Jibo makes more sense for those who want a social, physical robot that can take pictures and interact with them on a personal, human level.
Unfortunately for Jibo, Alexa is ahead in the game, with most users having some familiarity with her in some form or another. As she and Google Assistant continue to lead the smart home pack, Jibo is left trying to play catch-up and is, unfortunately, lagging behind.
Alexa can order your shopping, control your smart home devices, get you an Uber, and play some music. Jibo, on the other hand, has a hard time understanding most requests and is unable to do something as simple as creating a to-do list.
If appearance is more important to you than functionality, then the Jibo might be right up your alley. Its round appearance and ability to twist and turn gives it the feeling that you’re interacting with a small child as opposed to a static appliance. Jibo’s pro-active and passive actions encourage you to talk to it, which makes it more appealing than a stationary cylinder.
Sadly for Jibo, it just doesn’t hold many advantages over Alexa. Even Alexa’s voice is more palatable, as she sounds closer to a person than Jibo. Its voice is robotic and professional, not sweet and soothing like Alexa’s. If Jibo had a voice that resembled that of a person, you could almost forget that it is a robot.
Perhaps the most significant advantage Jibo holds over Alexa is in its personality. Jibo is just downright charming. It’s packed with fun animations, witty banter, and as mentioned previously, a body and head that rotate and give him the appearance of something more than just another smart appliance. Jibo can use its round head and body to rotate and make it appear as though it is looking around the room.
Of course, Jibo also comes with two cameras and is able to take pictures, whereas Amazon Alexa cannot. Sure, the pictures are grainy and not great quality, but sometimes having something of poor quality is better than having nothing at all.
Additionally, with its cameras, it can identify up to sixteen people via face recognition. When it hears you, it will turn to you and greet you, which is something Alexa cannot do unless she hears your voice, and even then probably won’t greet you by name. On the contrary, some might find the fact that this robot can talk, recognize you, and take pictures a little bit creepy.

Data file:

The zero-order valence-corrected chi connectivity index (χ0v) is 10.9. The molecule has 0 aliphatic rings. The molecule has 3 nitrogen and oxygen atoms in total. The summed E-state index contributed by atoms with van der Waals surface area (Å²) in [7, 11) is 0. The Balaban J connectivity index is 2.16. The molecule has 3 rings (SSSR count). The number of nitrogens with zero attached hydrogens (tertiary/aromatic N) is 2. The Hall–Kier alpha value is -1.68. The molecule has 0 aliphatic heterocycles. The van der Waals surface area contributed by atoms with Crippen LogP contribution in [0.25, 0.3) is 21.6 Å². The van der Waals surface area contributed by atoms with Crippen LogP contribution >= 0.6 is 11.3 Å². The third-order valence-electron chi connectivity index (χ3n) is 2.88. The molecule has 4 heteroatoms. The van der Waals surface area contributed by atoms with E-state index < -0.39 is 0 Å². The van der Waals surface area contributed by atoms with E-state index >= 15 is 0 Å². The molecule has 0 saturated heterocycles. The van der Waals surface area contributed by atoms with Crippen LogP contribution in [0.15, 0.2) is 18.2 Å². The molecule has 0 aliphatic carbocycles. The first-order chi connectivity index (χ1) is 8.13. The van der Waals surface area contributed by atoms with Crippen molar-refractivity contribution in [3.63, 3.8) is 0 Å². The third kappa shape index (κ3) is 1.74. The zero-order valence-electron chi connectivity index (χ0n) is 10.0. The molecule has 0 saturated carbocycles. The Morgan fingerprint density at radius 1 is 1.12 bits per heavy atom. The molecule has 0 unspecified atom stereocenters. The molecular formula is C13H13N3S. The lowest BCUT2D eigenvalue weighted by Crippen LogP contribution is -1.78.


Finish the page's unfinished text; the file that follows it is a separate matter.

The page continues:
The price difference between Amazon’s Alexa Echo and the Jibo social robot has to be the most significant differentiator between the two. Unless you just really, really want a Jibo to show off to your friends and family, there is little to inspire you to purchase one. Currently, the cost of a Jibo is a bit hefty (Check out the latest rates here!), while you can get an Echo for less (Check out the latest rates here!). You can get one for even less if you’re an Amazon Prime member.
It’s clear from the success of the Amazon Echo that users want to have the ability to interact with their devices in a more human-like way. Jibo is built on the thinking that people are willing to take things a step further in how much personality a robot has. It’s not difficult to see how devices like Jibo will begin to dominate the market in the next few years.
The question is, will people want to continue using static devices like Amazon’s Alexa or Google Home, or are they willing to take the next step and have a discussion with a robot like Jibo? Most likely, there will be a good range of preferences, which will require a wide variety of options.
For the time being, and for the purposes of this article, if you’re simply comparing Jibo with Alexa, the clear winner here is Alexa. It just doesn’t make sense to buy a Jibo at this time, especially when the difference in price is really high, and Alexa has more functionality.
Sure, Jibo has its charms, but for the price, it just doesn’t come close to meeting expectations. With some key improvements and changes, Jibo could be the next step in the evolution of home robots, but for now, you’re better off sticking with Alexa.
If you already love Amazon Echo, consider these top 10 smart home devices that talk to Amazon Alexa too! You just might find one that you’ll love even more!
**Note, at the time of this publication, there were no available Jibo units on Amazon due to an issue with production. We’ll keep you updated if they become available.
Patrick Sinclair is a geek; make no mistake about that. He runs All Home Robotics in his spare time so he doesn’t have to think about his depressing cubicle and it gives him an excuse to buy expensive gadgets to review!